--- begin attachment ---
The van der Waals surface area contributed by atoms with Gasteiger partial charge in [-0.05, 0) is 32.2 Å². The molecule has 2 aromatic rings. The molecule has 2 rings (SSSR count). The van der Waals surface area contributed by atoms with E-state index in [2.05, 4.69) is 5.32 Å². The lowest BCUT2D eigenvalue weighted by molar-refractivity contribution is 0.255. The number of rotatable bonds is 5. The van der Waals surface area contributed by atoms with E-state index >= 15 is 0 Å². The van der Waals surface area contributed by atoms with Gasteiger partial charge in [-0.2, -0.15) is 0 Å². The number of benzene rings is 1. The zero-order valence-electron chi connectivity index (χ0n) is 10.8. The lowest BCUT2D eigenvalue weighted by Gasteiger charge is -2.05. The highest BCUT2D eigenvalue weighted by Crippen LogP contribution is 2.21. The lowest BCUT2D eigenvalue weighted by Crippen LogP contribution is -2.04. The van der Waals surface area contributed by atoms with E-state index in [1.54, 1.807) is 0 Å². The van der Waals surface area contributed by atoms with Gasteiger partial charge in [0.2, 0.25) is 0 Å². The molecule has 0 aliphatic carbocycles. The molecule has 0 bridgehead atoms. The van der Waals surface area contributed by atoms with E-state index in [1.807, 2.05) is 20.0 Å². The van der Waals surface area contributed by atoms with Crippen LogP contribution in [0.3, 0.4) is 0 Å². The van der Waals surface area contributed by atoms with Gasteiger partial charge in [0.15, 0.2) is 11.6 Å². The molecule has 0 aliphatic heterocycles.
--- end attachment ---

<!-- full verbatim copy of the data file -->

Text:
The van der Waals surface area contributed by atoms with Gasteiger partial charge in [-0.05, 0) is 32.2 Å². The molecule has 2 aromatic rings. The molecule has 2 rings (SSSR count). The van der Waals surface area contributed by atoms with E-state index in [2.05, 4.69) is 5.32 Å². The lowest BCUT2D eigenvalue weighted by molar-refractivity contribution is 0.255. The number of rotatable bonds is 5. The van der Waals surface area contributed by atoms with E-state index >= 15 is 0 Å². The van der Waals surface area contributed by atoms with Gasteiger partial charge in [-0.2, -0.15) is 0 Å². The number of benzene rings is 1. The zero-order valence-electron chi connectivity index (χ0n) is 10.8. The lowest BCUT2D eigenvalue weighted by Gasteiger charge is -2.05. The highest BCUT2D eigenvalue weighted by Crippen LogP contribution is 2.21. The lowest BCUT2D eigenvalue weighted by Crippen LogP contribution is -2.04. The van der Waals surface area contributed by atoms with E-state index in [1.54, 1.807) is 0 Å². The van der Waals surface area contributed by atoms with Gasteiger partial charge in [0.2, 0.25) is 0 Å². The molecule has 0 aliphatic carbocycles. The molecule has 0 bridgehead atoms. The van der Waals surface area contributed by atoms with E-state index in [1.807, 2.05) is 20.0 Å². The van der Waals surface area contributed by atoms with Crippen LogP contribution in [0.3, 0.4) is 0 Å². The van der Waals surface area contributed by atoms with Gasteiger partial charge in [0.15, 0.2) is 11.6 Å². The molecule has 0 aliphatic heterocycles.